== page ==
- Pitkala KH, Suominen MH, Bell JS, Strandberg TE. Herbal medications and other dietary supplements. A clinical review for physicians caring for older people. Ann Med. 2016;48:586–602.View ArticlePubMedGoogle Scholar
- Madabushi R, Frank B, Drewelow B, Derendorf H, Butterweck V. Hyperforin in St. John’s wort drug interactions. Eur J Clin Pharmacol. 2006;62:225–33.View ArticlePubMedGoogle Scholar
- Izzo AA, Ernst E. Interactions between herbal medicines and prescribed drugs: an updated systematic review. Drugs. 2009;69:1777–98.View ArticlePubMedGoogle Scholar
- Shord SS, Shah K, Lukose A. Drug-botanical interactions: a review of the laboratory, animal, and human data for 8 common botanicals. Integr Cancer Ther. 2009;8:208–27.PubMedGoogle Scholar
- Hermann R, von Richter O. Clinical evidence of herbal drugs as perpetrators of pharmacokinetic drug interactions. Planta Med. 2012;78:1458–77.View ArticlePubMedGoogle Scholar
- Yokotani K, Chiba T, Sato Y, Taki Y, Yamada S, Shinozuka K, Murata M, Umegaki K. Hepatic cytochrome P450 mediates interaction between warfarin and Coleus forskohlii extract in vivo and in vitro. J Pharm Pharmacol. 2012;64:1793–801.View ArticlePubMedGoogle Scholar
- Muto S, Fujita K, Yamazaki Y, Kamataki T. Inhibition by green tea catechins of metabolic activation of procarcinogens by human cytochrome P450. Mutat Res. 2001;479:197–206.View ArticlePubMedGoogle Scholar
- Bamba Y, Yun YS, Kunugi A, Inoue H. Compounds isolated from Curcuma aromatica Salisb. inhibit human P450 enzymes. J Nat Med. 2011;65:583–7.View ArticlePubMedGoogle Scholar
- Chiba T, Sato Y, Nakanishi T, Yokotani K, Suzuki S, Umegaki K. Inappropriate usage of dietary supplements in patients by miscommunication with physicians in Japan. Nutrients. 2014;6:5392–404.View ArticlePubMedPubMed CentralGoogle Scholar
- Chiba T, Sato Y, Suzuki S, Umegaki K. Concomitant use of dietary supplements and medicines in patients due to miscommunication with physicians in Japan. Nutrients. 2015;7:2947–60.View ArticlePubMedPubMed CentralGoogle Scholar
- Wallace TC. Twenty years of the dietary supplement health and education act--How should dietary supplements be regulated? J Nutr. 2015;145:1683–6.View ArticlePubMedGoogle Scholar
- Young AL, Bass IS. The dietary supplement health and education act. Food Drug Law J. 1995;50:285–92.PubMedGoogle Scholar
- Umegaki K, Yamada H, Chiba T, Nakanishi T, Sato Y, Fukuyama S. Information sources for causality assessment of health problems related to health foods and their usefulness. Shokuhin Eiseigaku Zasshi. 2013;54:282–9.View ArticlePubMedGoogle Scholar
- Gardiner P, Sarma DN, Low Dog T, Barrett ML, Chavez ML, Ko R, Mahady GB, Marles RJ, Pellicore LS, Giancaspro GI. The state of dietary supplement adverse event reporting in the United States. Pharmacoepidemiol Drug Saf. 2008;17:962–70.View ArticlePubMedGoogle Scholar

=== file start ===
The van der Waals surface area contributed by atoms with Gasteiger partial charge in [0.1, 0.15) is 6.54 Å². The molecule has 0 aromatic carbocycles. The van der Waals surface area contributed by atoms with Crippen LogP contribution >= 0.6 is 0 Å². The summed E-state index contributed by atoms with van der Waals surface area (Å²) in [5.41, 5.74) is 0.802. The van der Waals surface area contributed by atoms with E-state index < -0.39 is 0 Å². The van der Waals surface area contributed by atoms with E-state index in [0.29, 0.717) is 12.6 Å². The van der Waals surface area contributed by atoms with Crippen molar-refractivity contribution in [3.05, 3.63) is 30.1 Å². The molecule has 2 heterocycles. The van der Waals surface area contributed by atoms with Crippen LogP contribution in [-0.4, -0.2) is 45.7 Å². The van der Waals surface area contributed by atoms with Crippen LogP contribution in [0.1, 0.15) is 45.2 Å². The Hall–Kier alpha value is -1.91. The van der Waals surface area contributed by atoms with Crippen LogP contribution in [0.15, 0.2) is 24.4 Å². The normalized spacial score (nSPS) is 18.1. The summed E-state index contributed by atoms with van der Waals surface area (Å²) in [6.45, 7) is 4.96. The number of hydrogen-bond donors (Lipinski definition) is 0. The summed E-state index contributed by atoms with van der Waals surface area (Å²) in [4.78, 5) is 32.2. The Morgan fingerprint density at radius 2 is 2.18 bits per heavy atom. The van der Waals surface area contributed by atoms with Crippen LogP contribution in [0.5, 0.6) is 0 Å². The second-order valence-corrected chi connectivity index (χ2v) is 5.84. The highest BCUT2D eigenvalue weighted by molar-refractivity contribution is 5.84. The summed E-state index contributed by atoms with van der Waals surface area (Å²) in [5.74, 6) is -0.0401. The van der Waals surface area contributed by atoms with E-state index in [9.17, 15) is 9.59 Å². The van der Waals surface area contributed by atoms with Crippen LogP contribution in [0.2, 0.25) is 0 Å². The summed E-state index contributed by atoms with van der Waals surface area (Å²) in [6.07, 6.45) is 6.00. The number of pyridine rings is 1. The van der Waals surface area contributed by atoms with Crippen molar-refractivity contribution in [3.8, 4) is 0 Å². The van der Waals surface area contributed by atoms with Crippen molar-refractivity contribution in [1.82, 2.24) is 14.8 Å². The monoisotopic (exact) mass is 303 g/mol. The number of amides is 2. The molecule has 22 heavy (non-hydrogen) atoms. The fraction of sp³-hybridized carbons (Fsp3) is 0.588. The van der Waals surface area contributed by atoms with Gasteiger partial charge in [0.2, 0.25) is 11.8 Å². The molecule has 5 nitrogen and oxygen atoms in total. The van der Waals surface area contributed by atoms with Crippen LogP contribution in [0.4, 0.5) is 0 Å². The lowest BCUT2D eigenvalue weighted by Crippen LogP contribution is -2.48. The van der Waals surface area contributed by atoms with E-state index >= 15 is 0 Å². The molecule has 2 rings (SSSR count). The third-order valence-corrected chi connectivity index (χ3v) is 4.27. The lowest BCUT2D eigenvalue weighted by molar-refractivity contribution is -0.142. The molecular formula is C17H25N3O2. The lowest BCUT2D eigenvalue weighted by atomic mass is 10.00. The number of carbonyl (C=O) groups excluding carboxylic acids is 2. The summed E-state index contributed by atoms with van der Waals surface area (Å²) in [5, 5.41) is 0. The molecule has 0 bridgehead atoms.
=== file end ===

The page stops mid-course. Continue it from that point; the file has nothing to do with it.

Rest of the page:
- Ashar BH, Rice TN, Sisson SD. Physicians’ understanding of the regulation of dietary supplements. Arch Intern Med. 2007;167:966–9.View ArticlePubMedGoogle Scholar
- Cellini M, Attipoe S, Seales P, Gray R, Ward A, Stephens M, Deuster PA. Dietary supplements: physician knowledge and adverse event reporting. Med Sci Sports Exerc. 2013;45:23–8.View ArticlePubMedGoogle Scholar
- Tarn DM, Paterniti DA, Good JS, Coulter ID, Galliher JM, Kravitz RL, Karlamangla AS, Wenger NS. Physician-patient communication about dietary supplements. Patient Educ Couns. 2013;91:287–94.View ArticlePubMedPubMed CentralGoogle Scholar
- Wold RS, Lopez ST, Yau CL, Butler LM, Pareo-Tubbeh SL, Waters DL, Garry PJ, Baumgartner RN. Increasing trends in elderly persons’ use of nonvitamin, nonmineral dietary supplements and concurrent use of medications. J Am Diet Assoc. 2005;105:54–63.View ArticlePubMedGoogle Scholar
- Tallia AF, Cardone DA. Asthma exacerbation associated with glucosamine-chondroitin supplement. J Am Board Fam Pract. 2002;15:481–4.PubMedGoogle Scholar
- Hayashi F, Takimoto H, Yoshita K, Yoshiike N. Perceived body size and desire for thinness of young Japanese women: a population-based survey. Br J Nutr. 2006;96:1154–62.View ArticlePubMedGoogle Scholar
- Bortolotti M, Coccia G, Grossi G, Miglioli M. The treatment of functional dyspepsia with red pepper. Aliment Pharmacol Ther. 2002;16:1075–82.View ArticlePubMedGoogle Scholar
- Langmead L, Rampton DS. Review article: herbal treatment in gastrointestinal and liver disease--benefits and dangers. Aliment Pharmacol Ther. 2001;15:1239–52.View ArticlePubMedGoogle Scholar
- Sivarajah V, Abdul Q, Pardoe H, Lunniss P. Ulcerative colitis associated with the herbal weight loss supplement Hydroxycut. BMJ Case Rep. 2013;2013:1-3.
- Haller C, Kearney T, Bent S, Ko R, Benowitz N, Olson K. Dietary supplement adverse events: report of a one-year poison center surveillance project. J Med Toxicol. 2008;4:84–92.View ArticlePubMedPubMed CentralGoogle Scholar
- Saldanha LG, Dwyer JT, Andrews KW, Bailey RL, Gahche JJ, Hardy CJ, Holden JM, Picciano MF, Roseland JM, Thomas PR, Wolf WR: Online dietary supplement resources. J Am Diet Assoc. 2010;110:1426, 1428, 1430–1.
- Ide K, Yamada H, Kitagawa M, Kawasaki Y, Buno Y, Matsushita K, Kaji M, Fujimoto K, Waki M, Nakashima M, Umegaki K. Methods for estimating causal relationships of adverse events with dietary supplements. BMJ Open. 2015;5:e009038.View ArticlePubMedPubMed CentralGoogle Scholar